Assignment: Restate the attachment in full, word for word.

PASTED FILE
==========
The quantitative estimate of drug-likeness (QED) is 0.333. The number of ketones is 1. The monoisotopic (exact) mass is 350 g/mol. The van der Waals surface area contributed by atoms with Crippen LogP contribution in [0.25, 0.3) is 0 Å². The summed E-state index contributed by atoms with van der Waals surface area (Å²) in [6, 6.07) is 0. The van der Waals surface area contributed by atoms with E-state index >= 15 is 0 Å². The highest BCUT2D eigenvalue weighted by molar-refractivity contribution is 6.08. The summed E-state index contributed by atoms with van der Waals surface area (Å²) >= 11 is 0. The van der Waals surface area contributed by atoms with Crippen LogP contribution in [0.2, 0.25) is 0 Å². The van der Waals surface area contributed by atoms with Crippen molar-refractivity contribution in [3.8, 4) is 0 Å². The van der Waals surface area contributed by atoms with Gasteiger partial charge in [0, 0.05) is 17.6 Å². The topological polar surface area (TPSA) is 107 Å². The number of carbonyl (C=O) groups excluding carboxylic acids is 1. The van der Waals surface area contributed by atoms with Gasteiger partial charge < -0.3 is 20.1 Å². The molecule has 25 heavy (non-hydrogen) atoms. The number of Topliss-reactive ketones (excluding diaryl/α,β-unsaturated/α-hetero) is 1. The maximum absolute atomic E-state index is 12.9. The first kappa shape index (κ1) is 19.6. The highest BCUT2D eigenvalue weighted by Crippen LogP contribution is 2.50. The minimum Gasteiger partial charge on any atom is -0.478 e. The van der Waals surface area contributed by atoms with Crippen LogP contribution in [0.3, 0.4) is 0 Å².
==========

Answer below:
The quantitative estimate of drug-likeness (QED) is 0.333. The number of ketones is 1. The monoisotopic (exact) mass is 350 g/mol. The van der Waals surface area contributed by atoms with Crippen LogP contribution in [0.25, 0.3) is 0 Å². The summed E-state index contributed by atoms with van der Waals surface area (Å²) in [6, 6.07) is 0. The van der Waals surface area contributed by atoms with E-state index >= 15 is 0 Å². The highest BCUT2D eigenvalue weighted by molar-refractivity contribution is 6.08. The summed E-state index contributed by atoms with van der Waals surface area (Å²) >= 11 is 0. The van der Waals surface area contributed by atoms with Crippen LogP contribution in [0.2, 0.25) is 0 Å². The van der Waals surface area contributed by atoms with Crippen molar-refractivity contribution in [3.8, 4) is 0 Å². The van der Waals surface area contributed by atoms with Gasteiger partial charge in [0, 0.05) is 17.6 Å². The topological polar surface area (TPSA) is 107 Å². The number of carbonyl (C=O) groups excluding carboxylic acids is 1. The van der Waals surface area contributed by atoms with Gasteiger partial charge < -0.3 is 20.1 Å². The molecule has 25 heavy (non-hydrogen) atoms. The number of Topliss-reactive ketones (excluding diaryl/α,β-unsaturated/α-hetero) is 1. The maximum absolute atomic E-state index is 12.9. The first kappa shape index (κ1) is 19.6. The highest BCUT2D eigenvalue weighted by Crippen LogP contribution is 2.50. The minimum Gasteiger partial charge on any atom is -0.478 e. The van der Waals surface area contributed by atoms with Crippen LogP contribution in [0.3, 0.4) is 0 Å².